High office, low conduct

High office, low conduct

New Delhi: Former prime minister Manmohan Singh addresses after 'Indira Gandhi Prize for Peace, Disarmament for 2017, and Development' was conferred upon him, in New Delhi, Monday, Nov. 19, 2018. (PTI Photo/Shahbaz Khan) (PTI11_19_2018_000202B)

The standard of politics has steadily deteriorated in the country over the years, and it can be clearly seen from changes in the terms of engagement, conduct of leaders and the language of discourse. There was a time when standards of decency were adhered to and respect for others in public life, especially in the opposition, was an accepted norm. But times have changed, and it is a rare politician who maintains some standards and values in public life. Leaders of all parties are to be blamed for this degradation of conduct and language, but people in responsible positions are particularly guilty. Prime Minister Narendra Modi has especially done much to lower the standards through his speech and conduct. So much so that former prime minister Manmohan Singh, who was an epitome of decency in public life, was moved to comment on this and advise Modi to avoid using the kind of language he now uses in public, especially when he visits a state ruled by an opposition party. He said that the prime minister should set an example and should show restraint in his speech, and remembered that his own relations, when he was prime minister, with chief ministers of opposition-ruled states were always cordial. 

Modi has a way with words and uses rhetoric to make his point. That is fine for a politician, but it is unbecoming of the prime minister to denigrate the opposition with abusive words and phrases and to misrepresent and misinterpret facts. In his election campaign, Modi has spoken without restraint, and without sensitivity. In Madhya Pradesh, he said demonetisation was like a poison to kill termites, and criticising the Congress, said an old man stops weeping for a dead son after a year but the Congress cannot stop talking about demonetisation even after two years. How does the prime minister know that a father stops grieving for his lost son after a year? This was reminiscent of his description of victims of communal violence as “kutte ka bachcha'' in an interview before he became prime minister.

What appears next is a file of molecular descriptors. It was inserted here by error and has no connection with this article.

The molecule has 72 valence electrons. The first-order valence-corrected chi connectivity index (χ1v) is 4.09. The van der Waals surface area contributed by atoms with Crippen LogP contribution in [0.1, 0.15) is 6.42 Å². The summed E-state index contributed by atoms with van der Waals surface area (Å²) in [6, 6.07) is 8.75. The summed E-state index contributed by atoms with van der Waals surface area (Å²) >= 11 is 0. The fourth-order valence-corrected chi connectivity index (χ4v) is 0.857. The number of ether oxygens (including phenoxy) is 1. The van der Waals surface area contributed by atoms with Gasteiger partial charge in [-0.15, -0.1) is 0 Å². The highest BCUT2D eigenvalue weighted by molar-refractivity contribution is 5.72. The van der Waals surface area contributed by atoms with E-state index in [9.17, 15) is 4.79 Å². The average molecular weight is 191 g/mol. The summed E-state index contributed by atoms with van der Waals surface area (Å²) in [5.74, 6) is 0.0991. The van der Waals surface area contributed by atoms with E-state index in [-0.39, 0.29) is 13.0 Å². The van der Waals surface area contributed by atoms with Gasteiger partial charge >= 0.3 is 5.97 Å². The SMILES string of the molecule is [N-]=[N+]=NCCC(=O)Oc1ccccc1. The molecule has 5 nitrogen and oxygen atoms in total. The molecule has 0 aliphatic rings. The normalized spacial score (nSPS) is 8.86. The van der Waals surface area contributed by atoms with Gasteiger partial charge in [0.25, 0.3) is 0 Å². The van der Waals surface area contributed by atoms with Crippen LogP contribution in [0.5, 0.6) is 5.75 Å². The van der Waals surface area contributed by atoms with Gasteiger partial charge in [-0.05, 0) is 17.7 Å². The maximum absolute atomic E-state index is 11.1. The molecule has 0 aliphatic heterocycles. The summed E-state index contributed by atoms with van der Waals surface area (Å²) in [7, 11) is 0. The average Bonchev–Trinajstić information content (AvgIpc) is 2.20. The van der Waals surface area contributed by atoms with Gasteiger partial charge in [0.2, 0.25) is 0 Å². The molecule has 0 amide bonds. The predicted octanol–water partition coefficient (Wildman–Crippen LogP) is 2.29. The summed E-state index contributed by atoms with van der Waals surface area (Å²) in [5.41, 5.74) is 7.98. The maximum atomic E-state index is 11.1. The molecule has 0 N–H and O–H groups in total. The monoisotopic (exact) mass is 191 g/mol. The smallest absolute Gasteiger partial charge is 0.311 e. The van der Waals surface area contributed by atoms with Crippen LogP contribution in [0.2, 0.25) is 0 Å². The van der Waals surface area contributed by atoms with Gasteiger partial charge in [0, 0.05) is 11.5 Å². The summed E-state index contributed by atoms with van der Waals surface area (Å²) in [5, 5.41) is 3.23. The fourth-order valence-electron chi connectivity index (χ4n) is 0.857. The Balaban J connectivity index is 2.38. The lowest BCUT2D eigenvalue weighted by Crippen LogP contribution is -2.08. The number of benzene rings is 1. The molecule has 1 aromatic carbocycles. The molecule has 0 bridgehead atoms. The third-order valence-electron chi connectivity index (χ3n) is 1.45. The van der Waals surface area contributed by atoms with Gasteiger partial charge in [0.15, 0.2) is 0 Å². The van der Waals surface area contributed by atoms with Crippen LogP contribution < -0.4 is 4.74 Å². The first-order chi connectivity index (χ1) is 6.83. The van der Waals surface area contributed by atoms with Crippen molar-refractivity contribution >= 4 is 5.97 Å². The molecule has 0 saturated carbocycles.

Modi has spewed vitriol not only on current opposition leaders but also on those who are no more. He asked Rahul Gandhi in Chhattisgarh: “Tumhare nana-nani, dada-dadi pipe lagake gaye tey kya”. That’s not political discourse, that’s not even an election campaign speech, that’s downright street-level abuse. In stooping so low with undignified language, Modi has lowered the dignity of the office of prime minister. Modi should listen to the advice of his predecessor, a man much senior to him, learned and more experienced, and who has practised what he is preaching now. The responsibilities of the office of prime minister include decent talk and conduct. 

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